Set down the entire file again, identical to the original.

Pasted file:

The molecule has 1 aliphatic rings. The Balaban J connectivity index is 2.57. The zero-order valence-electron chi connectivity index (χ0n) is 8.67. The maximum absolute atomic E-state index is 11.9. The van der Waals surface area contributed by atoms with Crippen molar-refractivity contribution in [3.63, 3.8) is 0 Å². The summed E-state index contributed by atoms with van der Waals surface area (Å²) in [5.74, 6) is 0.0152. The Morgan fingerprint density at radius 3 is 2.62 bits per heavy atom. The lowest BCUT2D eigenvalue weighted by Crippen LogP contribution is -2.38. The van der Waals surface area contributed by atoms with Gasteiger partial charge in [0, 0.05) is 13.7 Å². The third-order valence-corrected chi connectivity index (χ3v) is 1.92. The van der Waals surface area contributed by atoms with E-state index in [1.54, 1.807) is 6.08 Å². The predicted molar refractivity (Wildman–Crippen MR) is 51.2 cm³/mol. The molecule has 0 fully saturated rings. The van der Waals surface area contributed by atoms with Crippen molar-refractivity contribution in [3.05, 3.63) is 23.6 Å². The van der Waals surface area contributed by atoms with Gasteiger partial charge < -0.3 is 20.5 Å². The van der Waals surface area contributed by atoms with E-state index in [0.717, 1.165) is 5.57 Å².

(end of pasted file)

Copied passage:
The molecule has 1 aliphatic rings. The Balaban J connectivity index is 2.57. The zero-order valence-electron chi connectivity index (χ0n) is 8.67. The maximum absolute atomic E-state index is 11.9. The van der Waals surface area contributed by atoms with Crippen molar-refractivity contribution in [3.63, 3.8) is 0 Å². The summed E-state index contributed by atoms with van der Waals surface area (Å²) in [5.74, 6) is 0.0152. The Morgan fingerprint density at radius 3 is 2.62 bits per heavy atom. The lowest BCUT2D eigenvalue weighted by Crippen LogP contribution is -2.38. The van der Waals surface area contributed by atoms with Gasteiger partial charge in [0, 0.05) is 13.7 Å². The third-order valence-corrected chi connectivity index (χ3v) is 1.92. The van der Waals surface area contributed by atoms with E-state index in [1.54, 1.807) is 6.08 Å². The predicted molar refractivity (Wildman–Crippen MR) is 51.2 cm³/mol. The molecule has 0 fully saturated rings. The van der Waals surface area contributed by atoms with Crippen molar-refractivity contribution in [3.05, 3.63) is 23.6 Å². The van der Waals surface area contributed by atoms with Gasteiger partial charge < -0.3 is 20.5 Å². The van der Waals surface area contributed by atoms with E-state index in [0.717, 1.165) is 5.57 Å².